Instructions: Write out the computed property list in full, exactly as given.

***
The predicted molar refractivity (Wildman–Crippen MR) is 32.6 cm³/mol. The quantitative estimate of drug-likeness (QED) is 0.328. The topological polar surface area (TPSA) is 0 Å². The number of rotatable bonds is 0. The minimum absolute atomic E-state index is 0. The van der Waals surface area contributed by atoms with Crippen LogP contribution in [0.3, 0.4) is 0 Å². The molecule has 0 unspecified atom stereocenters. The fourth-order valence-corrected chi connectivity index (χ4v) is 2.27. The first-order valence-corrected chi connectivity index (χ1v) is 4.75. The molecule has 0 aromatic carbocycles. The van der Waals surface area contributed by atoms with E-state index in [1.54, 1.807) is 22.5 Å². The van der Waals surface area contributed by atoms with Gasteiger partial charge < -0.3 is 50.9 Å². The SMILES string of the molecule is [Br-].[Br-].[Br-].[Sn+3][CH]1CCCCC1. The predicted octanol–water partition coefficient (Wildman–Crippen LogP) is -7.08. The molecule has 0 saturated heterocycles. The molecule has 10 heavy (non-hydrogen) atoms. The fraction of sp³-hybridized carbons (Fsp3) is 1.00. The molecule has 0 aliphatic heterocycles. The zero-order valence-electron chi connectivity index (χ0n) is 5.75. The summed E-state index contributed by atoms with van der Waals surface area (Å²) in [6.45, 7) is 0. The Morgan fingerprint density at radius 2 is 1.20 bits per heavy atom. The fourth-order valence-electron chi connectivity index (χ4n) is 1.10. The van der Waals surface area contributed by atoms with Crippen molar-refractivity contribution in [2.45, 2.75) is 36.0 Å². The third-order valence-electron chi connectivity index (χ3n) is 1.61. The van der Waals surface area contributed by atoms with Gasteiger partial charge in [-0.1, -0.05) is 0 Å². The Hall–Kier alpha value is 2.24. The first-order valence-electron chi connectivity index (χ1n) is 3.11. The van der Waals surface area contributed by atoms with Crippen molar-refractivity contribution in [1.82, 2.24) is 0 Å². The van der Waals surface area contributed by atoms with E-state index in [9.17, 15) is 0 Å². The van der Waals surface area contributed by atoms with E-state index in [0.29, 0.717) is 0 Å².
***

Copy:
The predicted molar refractivity (Wildman–Crippen MR) is 32.6 cm³/mol. The quantitative estimate of drug-likeness (QED) is 0.328. The topological polar surface area (TPSA) is 0 Å². The number of rotatable bonds is 0. The minimum absolute atomic E-state index is 0. The van der Waals surface area contributed by atoms with Crippen LogP contribution in [0.3, 0.4) is 0 Å². The molecule has 0 unspecified atom stereocenters. The fourth-order valence-corrected chi connectivity index (χ4v) is 2.27. The first-order valence-corrected chi connectivity index (χ1v) is 4.75. The molecule has 0 aromatic carbocycles. The van der Waals surface area contributed by atoms with E-state index in [1.54, 1.807) is 22.5 Å². The van der Waals surface area contributed by atoms with Gasteiger partial charge < -0.3 is 50.9 Å². The SMILES string of the molecule is [Br-].[Br-].[Br-].[Sn+3][CH]1CCCCC1. The predicted octanol–water partition coefficient (Wildman–Crippen LogP) is -7.08. The molecule has 0 saturated heterocycles. The molecule has 10 heavy (non-hydrogen) atoms. The fraction of sp³-hybridized carbons (Fsp3) is 1.00. The molecule has 0 aliphatic heterocycles. The zero-order valence-electron chi connectivity index (χ0n) is 5.75. The summed E-state index contributed by atoms with van der Waals surface area (Å²) in [6.45, 7) is 0. The Morgan fingerprint density at radius 2 is 1.20 bits per heavy atom. The fourth-order valence-electron chi connectivity index (χ4n) is 1.10. The van der Waals surface area contributed by atoms with Crippen molar-refractivity contribution in [2.45, 2.75) is 36.0 Å². The third-order valence-electron chi connectivity index (χ3n) is 1.61. The van der Waals surface area contributed by atoms with Gasteiger partial charge in [-0.1, -0.05) is 0 Å². The Hall–Kier alpha value is 2.24. The first-order valence-electron chi connectivity index (χ1n) is 3.11. The van der Waals surface area contributed by atoms with Crippen molar-refractivity contribution in [1.82, 2.24) is 0 Å². The van der Waals surface area contributed by atoms with E-state index in [9.17, 15) is 0 Å². The van der Waals surface area contributed by atoms with E-state index in [0.29, 0.717) is 0 Å².